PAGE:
IBS and Mindfulness for Treatment

celebrities with IBS

Mindfulness Can Help Your Irritable Bowel Syndrome

By: John D. Moore, PhD

Irritable Bowel Syndrome (IBS) is one of the most uncomfortable and miserable disorders a person can have. Recently, I penned an article about this unpleasant condition on Psych Central  and explored some of the realities of living with this nasty digestive tract problem.  I also examined how mindfulness therapy can help to keep to keep symptoms in check.

The truth is that IBS interferes with all sorts of live events, including the ability to focus on work, spending time with loved ones and even acts as a barrier to intimacy. Let’s be honest – it’s hard to engage in much of anything when our stomach is tied up in knots and we feel lousy.

The exact cause of IBS continues to escape researchers but we do know there appears to be a link between IBS and a person’s psychological state. Specifically, we are talking about stress and anxiety acting as “triggering agents” for the disorder.

How many people have IBS?

According to the current research, somewhere around 15 – 45 million Americans are affected by Irritable Bowel with 2 out of 3 of these individuals being women.  A quick search on the Internet reveals that more than a few famous celebrities have been impacted by IBS. Examples include, Tyra Banks,  Cybill Sheperd, Linda Carter and former President Kennedy.

Stress and IBS

When you look closer at IBS, you quickly learn there appears to be a link between a diagnosis of General Anxiety Disorder and “spastic colon”, which makes sense if you believe stress exacerbates your IBS symptoms. In fact, it is thought that 60% of people who suffer from IBS meet the criterion for at least one or more psychiatric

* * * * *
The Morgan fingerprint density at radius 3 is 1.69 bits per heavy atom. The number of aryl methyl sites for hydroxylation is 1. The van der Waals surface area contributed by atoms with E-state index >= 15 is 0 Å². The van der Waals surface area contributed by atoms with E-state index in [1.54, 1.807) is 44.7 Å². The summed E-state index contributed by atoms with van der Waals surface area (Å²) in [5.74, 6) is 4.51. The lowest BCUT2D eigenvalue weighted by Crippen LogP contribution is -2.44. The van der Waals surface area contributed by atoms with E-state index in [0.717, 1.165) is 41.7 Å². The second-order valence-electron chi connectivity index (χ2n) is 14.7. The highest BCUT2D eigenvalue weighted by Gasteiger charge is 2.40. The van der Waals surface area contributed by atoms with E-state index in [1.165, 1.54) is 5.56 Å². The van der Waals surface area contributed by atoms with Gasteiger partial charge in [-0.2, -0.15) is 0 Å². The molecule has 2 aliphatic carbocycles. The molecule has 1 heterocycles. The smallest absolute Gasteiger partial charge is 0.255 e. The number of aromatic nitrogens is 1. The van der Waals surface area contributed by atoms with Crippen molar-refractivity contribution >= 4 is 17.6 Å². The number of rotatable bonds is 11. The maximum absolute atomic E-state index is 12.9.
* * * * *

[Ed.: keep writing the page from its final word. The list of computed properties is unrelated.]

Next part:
In addition to current medical treatments, including medications and over the counter remedies, such as Metamucil, there are some natural approaches to ameliorating (or at least minimizing) symptoms of IBS which relate to mindfulness stress reduction therapy.  The research studies suggest that ongoing engagement in “mindfulness” can help to reducing the severity of IBS flair-ups, which is welcomed news!

Mindfulness and IBS

Be sure to check out the IBS article on Psychcentral and if you have time, stop by our Zen Online Meditation Room, which offers a number of different mindfulness based exercises and activities that are designed to help you reduce stress and anxiety in your life.

Take time to learn more about Irritable Bowel. If you think you may have IBS or want to know more about this digestive tract disorder, including symptoms and available treatments, be sure to talk to your medical doctor. Your physician will ask some questions about your medical history and may even want to administer a few tests.

While no cure currently exists for IBS, the good news is that with proper diet, exercise, and engagement in stress reduction techniques like mindfulness, the symptoms of IBS can be managed.

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